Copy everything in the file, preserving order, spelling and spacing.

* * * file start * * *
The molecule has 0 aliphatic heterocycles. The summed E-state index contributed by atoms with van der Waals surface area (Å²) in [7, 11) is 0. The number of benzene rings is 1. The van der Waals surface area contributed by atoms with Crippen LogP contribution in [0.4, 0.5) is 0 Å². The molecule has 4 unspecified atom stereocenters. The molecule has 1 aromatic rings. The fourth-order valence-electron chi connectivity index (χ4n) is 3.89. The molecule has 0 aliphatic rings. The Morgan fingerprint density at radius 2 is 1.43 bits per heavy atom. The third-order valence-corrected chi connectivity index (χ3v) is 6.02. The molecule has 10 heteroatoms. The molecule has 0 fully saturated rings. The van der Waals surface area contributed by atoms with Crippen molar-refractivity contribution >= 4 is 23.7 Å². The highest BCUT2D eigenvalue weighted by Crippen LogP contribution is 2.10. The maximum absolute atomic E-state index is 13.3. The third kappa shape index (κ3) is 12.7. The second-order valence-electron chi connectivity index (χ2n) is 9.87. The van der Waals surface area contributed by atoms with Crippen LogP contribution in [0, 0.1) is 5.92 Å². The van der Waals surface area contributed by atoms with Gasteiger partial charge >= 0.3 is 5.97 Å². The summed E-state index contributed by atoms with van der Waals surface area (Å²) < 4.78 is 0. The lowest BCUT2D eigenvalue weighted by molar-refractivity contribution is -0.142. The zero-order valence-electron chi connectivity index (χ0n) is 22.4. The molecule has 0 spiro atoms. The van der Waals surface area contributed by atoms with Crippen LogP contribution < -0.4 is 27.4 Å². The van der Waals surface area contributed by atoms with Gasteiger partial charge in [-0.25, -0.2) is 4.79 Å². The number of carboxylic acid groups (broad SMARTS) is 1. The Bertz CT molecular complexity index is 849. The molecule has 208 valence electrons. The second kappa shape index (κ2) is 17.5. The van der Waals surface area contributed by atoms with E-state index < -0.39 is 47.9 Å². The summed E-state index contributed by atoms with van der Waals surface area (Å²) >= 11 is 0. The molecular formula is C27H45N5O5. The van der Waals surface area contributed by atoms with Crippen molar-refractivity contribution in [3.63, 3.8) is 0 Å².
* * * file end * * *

The molecule has 0 aliphatic heterocycles. The summed E-state index contributed by atoms with van der Waals surface area (Å²) in [7, 11) is 0. The number of benzene rings is 1. The van der Waals surface area contributed by atoms with Crippen LogP contribution in [0.4, 0.5) is 0 Å². The molecule has 4 unspecified atom stereocenters. The molecule has 1 aromatic rings. The fourth-order valence-electron chi connectivity index (χ4n) is 3.89. The molecule has 0 aliphatic rings. The Morgan fingerprint density at radius 2 is 1.43 bits per heavy atom. The third-order valence-corrected chi connectivity index (χ3v) is 6.02. The molecule has 10 heteroatoms. The molecule has 0 fully saturated rings. The van der Waals surface area contributed by atoms with Crippen molar-refractivity contribution >= 4 is 23.7 Å². The highest BCUT2D eigenvalue weighted by Crippen LogP contribution is 2.10. The maximum absolute atomic E-state index is 13.3. The third kappa shape index (κ3) is 12.7. The second-order valence-electron chi connectivity index (χ2n) is 9.87. The van der Waals surface area contributed by atoms with Crippen LogP contribution in [0, 0.1) is 5.92 Å². The van der Waals surface area contributed by atoms with Gasteiger partial charge >= 0.3 is 5.97 Å². The summed E-state index contributed by atoms with van der Waals surface area (Å²) < 4.78 is 0. The lowest BCUT2D eigenvalue weighted by molar-refractivity contribution is -0.142. The zero-order valence-electron chi connectivity index (χ0n) is 22.4. The molecule has 0 spiro atoms. The van der Waals surface area contributed by atoms with Crippen LogP contribution < -0.4 is 27.4 Å². The van der Waals surface area contributed by atoms with Gasteiger partial charge in [-0.25, -0.2) is 4.79 Å². The number of carboxylic acid groups (broad SMARTS) is 1. The Bertz CT molecular complexity index is 849. The molecule has 208 valence electrons. The second kappa shape index (κ2) is 17.5. The van der Waals surface area contributed by atoms with E-state index < -0.39 is 47.9 Å². The summed E-state index contributed by atoms with van der Waals surface area (Å²) >= 11 is 0. The molecular formula is C27H45N5O5. The van der Waals surface area contributed by atoms with Crippen molar-refractivity contribution in [3.63, 3.8) is 0 Å².